Figure 1 Mucoepidermoid carcinoma. (A) axial chest CT image showing the complete obstruction of the left main stem bronchus. The obstructive lesion is highly vascularized with a bronchial artery branch originating from the descending aorta (arrow); (B) chest CT three-dimensional reconstruction showing the complete obstruction of the left main stem (arrow); (C) bronchoscopic image showing the complete obstruction of the left main stem by a large tumor (arrow); (D) microscopic image of biopsy showing mucoepidermoid carcinoma. The image shows neoplastic tissue composed of round to oval epithelioid cells and occasional goblet cells (red arrow) punctuated by mucin containing cystic spaces (yellow arrow). Hematoxylin and Eosin stain (200×); (E) microscopic image showing mucicarmine staining of mucoepidermoid carcinoma. The image shows intracellular (blue arrow) and extracellular mucin (yellow arrow). Mucicarmine stain (200×).

Another interesting rare malignant airway tumor is the epithelial-myopeithelial carcinoma. P53 gene and adenomatous polyposis coli (APC) gene has been implicated in the pathogenesis of epithelial-myoepithelial carcinoma (32-34). Although involvement was shown in a case report, more information is needed to show direct association. The immunohistochemical stain for Ki-67 (a cellular marker for proliferation) revealed increased mitotic activity (32).

Papilloma is another unusual tumor due to its various cell types and association with human papilloma virus (HPV) (Figure 2). Papilloma is classified into 3 categories: squamous, glandular and mixed. Squamous cell papillomas have been associated with tobacco smoking as well as HPV (8). A study by Inamura et al. reported 78% of HPV identification in squamous papilloma while none in mixed and glandular cases suggesting that sub types of papilloma’s differ in etiology (8). Katial et al. found HPV DNA in squamous papilloma (reference). The study by Shibuya et al. and Lang et al. showed that HPV serotype 6 and 11 is the most common type associated with papilloma with low risk of malignant transformation (35,36). Go et al. showed that p53 status is not a molecular marker for malignant transformation in papillomas and its expression is variable (37).

Figure 2 Endobronchial papilloma. (A) bronchoscopic view showing a small a polypoid endobronchial lesion (arrow) in the lateral wall of the bronchus intermedius; (B) ablation using argon plasma coagulation of the endobronchial lesion in the bronchus intermedius; (C) a six-month follow up showing endobronchial minimal scaring and no evidence of recurrence; (D) microscopic image of a papilloma. The image shows tissue fragments composed of fibrovascular core lined by benign squamous epithelium. Hematoxylin and Eosin stain (100×).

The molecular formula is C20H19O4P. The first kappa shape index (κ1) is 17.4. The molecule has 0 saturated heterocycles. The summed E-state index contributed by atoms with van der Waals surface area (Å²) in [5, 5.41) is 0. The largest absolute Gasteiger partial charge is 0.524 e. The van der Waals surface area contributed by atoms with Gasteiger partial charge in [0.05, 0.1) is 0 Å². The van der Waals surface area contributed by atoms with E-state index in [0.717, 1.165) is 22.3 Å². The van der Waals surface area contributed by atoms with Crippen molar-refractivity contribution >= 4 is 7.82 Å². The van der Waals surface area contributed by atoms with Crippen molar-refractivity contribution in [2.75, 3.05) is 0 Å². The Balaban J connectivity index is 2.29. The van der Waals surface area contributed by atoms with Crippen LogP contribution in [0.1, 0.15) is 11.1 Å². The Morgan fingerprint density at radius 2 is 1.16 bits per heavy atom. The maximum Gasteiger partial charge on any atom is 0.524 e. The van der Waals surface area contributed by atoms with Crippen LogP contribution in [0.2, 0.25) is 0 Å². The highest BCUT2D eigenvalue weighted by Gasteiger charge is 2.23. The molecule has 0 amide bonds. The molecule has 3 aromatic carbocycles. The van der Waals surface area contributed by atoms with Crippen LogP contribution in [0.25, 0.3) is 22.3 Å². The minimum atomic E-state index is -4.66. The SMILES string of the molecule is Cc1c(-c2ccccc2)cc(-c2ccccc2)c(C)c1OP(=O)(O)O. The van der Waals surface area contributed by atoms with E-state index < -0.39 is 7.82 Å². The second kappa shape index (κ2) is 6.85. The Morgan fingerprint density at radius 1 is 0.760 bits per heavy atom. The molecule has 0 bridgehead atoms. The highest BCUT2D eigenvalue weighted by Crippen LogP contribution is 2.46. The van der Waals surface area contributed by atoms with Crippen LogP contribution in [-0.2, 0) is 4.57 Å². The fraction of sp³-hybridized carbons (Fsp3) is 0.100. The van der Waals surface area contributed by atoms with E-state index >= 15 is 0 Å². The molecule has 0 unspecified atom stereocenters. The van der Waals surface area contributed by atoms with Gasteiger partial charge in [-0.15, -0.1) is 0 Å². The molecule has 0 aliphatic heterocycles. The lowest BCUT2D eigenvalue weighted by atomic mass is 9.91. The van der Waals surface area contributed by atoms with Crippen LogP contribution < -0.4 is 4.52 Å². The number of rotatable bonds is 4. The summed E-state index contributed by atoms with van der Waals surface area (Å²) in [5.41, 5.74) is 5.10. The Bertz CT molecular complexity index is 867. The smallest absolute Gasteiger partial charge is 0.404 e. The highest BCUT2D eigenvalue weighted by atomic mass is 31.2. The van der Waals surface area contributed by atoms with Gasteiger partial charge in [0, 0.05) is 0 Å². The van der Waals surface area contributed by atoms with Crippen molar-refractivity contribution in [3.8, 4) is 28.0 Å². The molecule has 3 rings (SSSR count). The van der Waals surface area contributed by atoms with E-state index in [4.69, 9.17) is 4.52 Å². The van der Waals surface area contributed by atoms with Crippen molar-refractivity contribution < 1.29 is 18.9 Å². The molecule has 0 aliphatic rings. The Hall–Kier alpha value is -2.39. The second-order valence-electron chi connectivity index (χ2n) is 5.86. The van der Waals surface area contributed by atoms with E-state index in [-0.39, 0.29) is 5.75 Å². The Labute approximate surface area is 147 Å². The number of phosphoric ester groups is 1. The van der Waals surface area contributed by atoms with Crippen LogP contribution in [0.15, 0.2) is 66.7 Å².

The World Health Organization (WHO) have classified neuroendocrine tumors of the lung into three main entities: carcinoid tumors (typical/atypical), large cell neuroendocrine carcinomas (LCNEC), and small cell carcinomas (SCC) (9). Classification of typical and atypical carcinoid tumors, LCNEC and SCC are based on the histologic appearance, and presence of necrosis and mitoses (9). This review focused on typical carcinoid (TC) and atypical carcinoid (AC) tumors. The WHO diagnostic criteria for TC are: a tumor with neuroendocrine morphology and <2 mitoses/2 mm2 (10 high power fileds (HPF), lacking necrosis and tumor 0.5 cm or larger. AC are tumors with neuroendocrine morphology with 2 to 10 mitoses/2 mm2 and/or necrosis (often punctate). About 75–90% of bronchopulmonary carcinoids are centrally located while only 10–25% are peripheral. TCs represent 90% of pulmonary carcinoid tumors. They tend to occur in younger patients and metastasize to lymph node in 5–15% and to distant sites in 3% at the time of presentation (38). On the contrary, AC are rare (0.1–0.2%) lung tumors; however, metastasis to lymph node (40–50%) or distant sites (20%) are common at presentation. Furthermore, neuroendocrine tumors have also been associated with multiple endocrine neoplasia type I (MEN1), an autosomal dominant disorder associated with the gene locus on 11q13. In one series around 5% of patient with MEN1 were associated with pulmonary carcinoid, while higher incidence of 31% was reported in another study (39). Inactivation of the MEN1 gene by mutation is evident in TC (47%), AC (70%), LCNEC (52%), and SCLC (41%) (40-42). Onuki et al. noted that 11q13 gene mutation was more common in LCNEC (71%) and SCLC (67%). Abnormal expression or loss of heterogenosity and point mutations of the p53 locus have been detected less commonly in TC (4%) than AC (29%) (43,44). Expression of p53 protein in AC is correlated with a higher apoptotic index. An older study reports 10q and 13q sequences and allow further cytogenetic differences between AC and TC (45).

Leiomyoma is a benign tumor, which arises from smooth muscle fibers surrounding the airway or in the blood vessels. Multiple cases of leiomyoma have been reported in patients with HIV/AIDS and cellular immunity deficiency (46). Along with HIV virus, leiomyoma have been reported in immunocompromised patients with Epstein-Barr Virus (EBV) infection. The exact pathophysiology is not yet clear and many cases of leiomyoma have been reported in immunocompetent patients suggesting the possibility of multiple etiologies (47,48).